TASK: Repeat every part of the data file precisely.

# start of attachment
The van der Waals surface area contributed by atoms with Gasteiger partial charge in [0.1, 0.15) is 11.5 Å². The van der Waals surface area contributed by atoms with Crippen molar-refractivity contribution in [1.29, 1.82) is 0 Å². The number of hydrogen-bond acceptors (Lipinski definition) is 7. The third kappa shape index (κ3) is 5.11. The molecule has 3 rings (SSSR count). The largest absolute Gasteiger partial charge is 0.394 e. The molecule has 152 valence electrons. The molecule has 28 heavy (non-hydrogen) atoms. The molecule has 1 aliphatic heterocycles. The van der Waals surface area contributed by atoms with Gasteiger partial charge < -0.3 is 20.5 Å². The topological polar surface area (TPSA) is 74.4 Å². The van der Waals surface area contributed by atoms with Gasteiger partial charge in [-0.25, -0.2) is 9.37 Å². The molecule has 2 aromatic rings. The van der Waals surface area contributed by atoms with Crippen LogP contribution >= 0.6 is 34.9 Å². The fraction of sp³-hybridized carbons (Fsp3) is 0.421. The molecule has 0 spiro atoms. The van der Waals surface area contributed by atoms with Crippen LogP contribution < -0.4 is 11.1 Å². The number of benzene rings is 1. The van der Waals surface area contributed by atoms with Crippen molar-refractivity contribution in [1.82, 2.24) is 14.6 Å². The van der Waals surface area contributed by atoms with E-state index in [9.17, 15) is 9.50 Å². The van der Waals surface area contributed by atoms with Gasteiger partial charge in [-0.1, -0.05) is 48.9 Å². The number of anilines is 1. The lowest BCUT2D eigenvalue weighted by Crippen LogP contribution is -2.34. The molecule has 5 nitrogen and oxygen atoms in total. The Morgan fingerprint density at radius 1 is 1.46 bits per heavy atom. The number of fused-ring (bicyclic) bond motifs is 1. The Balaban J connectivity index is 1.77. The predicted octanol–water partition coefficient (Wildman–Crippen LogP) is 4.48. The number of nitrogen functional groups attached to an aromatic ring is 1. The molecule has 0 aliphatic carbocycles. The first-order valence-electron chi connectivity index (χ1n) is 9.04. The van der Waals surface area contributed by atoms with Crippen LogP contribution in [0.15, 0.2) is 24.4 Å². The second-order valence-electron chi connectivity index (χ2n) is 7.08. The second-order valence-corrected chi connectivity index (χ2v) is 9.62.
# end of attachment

The van der Waals surface area contributed by atoms with Gasteiger partial charge in [0.1, 0.15) is 11.5 Å². The van der Waals surface area contributed by atoms with Crippen molar-refractivity contribution in [1.29, 1.82) is 0 Å². The number of hydrogen-bond acceptors (Lipinski definition) is 7. The third kappa shape index (κ3) is 5.11. The molecule has 3 rings (SSSR count). The largest absolute Gasteiger partial charge is 0.394 e. The molecule has 152 valence electrons. The molecule has 28 heavy (non-hydrogen) atoms. The molecule has 1 aliphatic heterocycles. The van der Waals surface area contributed by atoms with Gasteiger partial charge < -0.3 is 20.5 Å². The topological polar surface area (TPSA) is 74.4 Å². The van der Waals surface area contributed by atoms with Gasteiger partial charge in [-0.25, -0.2) is 9.37 Å². The molecule has 2 aromatic rings. The van der Waals surface area contributed by atoms with Crippen LogP contribution >= 0.6 is 34.9 Å². The fraction of sp³-hybridized carbons (Fsp3) is 0.421. The molecule has 0 spiro atoms. The van der Waals surface area contributed by atoms with Crippen LogP contribution < -0.4 is 11.1 Å². The number of benzene rings is 1. The van der Waals surface area contributed by atoms with Crippen molar-refractivity contribution in [1.82, 2.24) is 14.6 Å². The van der Waals surface area contributed by atoms with E-state index in [9.17, 15) is 9.50 Å². The van der Waals surface area contributed by atoms with Gasteiger partial charge in [-0.1, -0.05) is 48.9 Å². The number of anilines is 1. The lowest BCUT2D eigenvalue weighted by Crippen LogP contribution is -2.34. The molecule has 5 nitrogen and oxygen atoms in total. The Morgan fingerprint density at radius 1 is 1.46 bits per heavy atom. The number of fused-ring (bicyclic) bond motifs is 1. The Balaban J connectivity index is 1.77. The predicted octanol–water partition coefficient (Wildman–Crippen LogP) is 4.48. The number of nitrogen functional groups attached to an aromatic ring is 1. The molecule has 0 aliphatic carbocycles. The first-order valence-electron chi connectivity index (χ1n) is 9.04. The van der Waals surface area contributed by atoms with Crippen LogP contribution in [0.15, 0.2) is 24.4 Å². The second-order valence-electron chi connectivity index (χ2n) is 7.08. The second-order valence-corrected chi connectivity index (χ2v) is 9.62.